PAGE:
WASHINGTON — A new federal report blames a combination of problems for a mysterious and dramatic disappearance of U.S. honeybees since 2006.
The intertwined factors cited include a parasitic mite, multiple viruses, bacteria, poor nutrition, genetics, habitat loss and pesticides.
The multiple causes make it harder to do something about what's called colony collapse disorder, experts say. The disorder has caused as much as one-third of the nation's bees to just disappear each winter since 2006.
Bees, especially honeybees, are needed to pollinate crops.
The federal report, issued Thursday by the Agriculture Department and the Environmental Protection Agency, said the biggest culprit is the parasitic mite varroa destructor, calling it "the single most detrimental pest of honeybees."
The problem has also hit bee colonies in Europe, where regulators are considering a ban on a type of pesticides that some environmental groups blame for the bee collapse. The U.S. report cites pesticides, but near the bottom of the list of factors. And federal officials and researchers advising them said the science doesn't justify a ban of the pesticides yet.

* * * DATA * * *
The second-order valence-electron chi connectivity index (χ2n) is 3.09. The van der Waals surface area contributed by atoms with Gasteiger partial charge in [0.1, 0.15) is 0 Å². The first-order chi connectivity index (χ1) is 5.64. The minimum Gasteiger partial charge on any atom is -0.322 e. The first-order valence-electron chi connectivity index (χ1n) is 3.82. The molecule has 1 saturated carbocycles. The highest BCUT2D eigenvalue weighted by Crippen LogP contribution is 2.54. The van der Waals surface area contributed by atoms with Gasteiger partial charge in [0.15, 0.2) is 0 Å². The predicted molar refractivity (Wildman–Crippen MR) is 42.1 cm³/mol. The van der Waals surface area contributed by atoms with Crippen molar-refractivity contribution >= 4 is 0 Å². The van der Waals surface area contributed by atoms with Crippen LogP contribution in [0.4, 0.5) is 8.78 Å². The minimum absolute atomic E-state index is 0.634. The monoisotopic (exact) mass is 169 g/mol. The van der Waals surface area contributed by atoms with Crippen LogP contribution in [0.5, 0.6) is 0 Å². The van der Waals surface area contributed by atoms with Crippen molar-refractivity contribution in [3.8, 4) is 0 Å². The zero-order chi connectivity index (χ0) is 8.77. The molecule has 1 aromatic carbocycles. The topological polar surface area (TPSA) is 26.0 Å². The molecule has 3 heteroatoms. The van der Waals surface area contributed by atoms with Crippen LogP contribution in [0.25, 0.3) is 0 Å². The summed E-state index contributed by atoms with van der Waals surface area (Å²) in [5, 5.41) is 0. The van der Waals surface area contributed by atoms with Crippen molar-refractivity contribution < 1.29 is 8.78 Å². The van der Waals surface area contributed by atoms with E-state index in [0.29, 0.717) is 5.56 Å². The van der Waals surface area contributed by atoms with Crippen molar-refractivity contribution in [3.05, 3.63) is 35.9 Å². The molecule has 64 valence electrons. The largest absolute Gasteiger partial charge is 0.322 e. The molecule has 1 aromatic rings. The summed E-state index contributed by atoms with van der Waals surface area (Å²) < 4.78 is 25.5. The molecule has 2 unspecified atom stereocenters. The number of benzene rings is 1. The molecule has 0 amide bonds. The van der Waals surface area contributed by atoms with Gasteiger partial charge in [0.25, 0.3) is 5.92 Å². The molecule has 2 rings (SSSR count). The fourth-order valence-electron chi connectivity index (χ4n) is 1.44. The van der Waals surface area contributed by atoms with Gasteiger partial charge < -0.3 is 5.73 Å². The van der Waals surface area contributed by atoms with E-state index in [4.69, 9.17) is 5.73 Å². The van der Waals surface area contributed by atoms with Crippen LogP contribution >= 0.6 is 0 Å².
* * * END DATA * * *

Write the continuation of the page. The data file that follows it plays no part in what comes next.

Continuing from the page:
The report is the result of a large conference of scientists that the government brought together last year to figure out what's going on. Participant May Berenbaum, a top bee researcher from the University of Illinois, said the class of chemicals known as neonicotinoids hasn't been proven to be the sole culprit in the bee loss.
In an interview, she said she was "extremely dubious" that banning the chemical would have any effect on bee health. She was the chairwoman of a major National Academy of Sciences study on the loss of pollinators.
Dave Gaulson of the University of Stirling in Scotland, who conducted a study last year that implicated the chemical, said he can't disagree with the overall conclusions of the U.S. government report. However, he said it could have emphasized pesticides more.
Pollinators, like honeybees, are crucial to the U.S. food supply. About $30 billion a year in agriculture depends on their health, said the USDA's Sonny Ramaswamy.
USDA bee researcher Jeff Pettis said modern farming practices that often leave little forage area for bees is a big problem.
At a news conference Thursday with federal officials, Berenbaum said there's no single solution to the bee problem: "We're not really well equipped or even used to fighting on multiple fronts."
Seth Borenstein can be followed at http://twitter.com/borenbears
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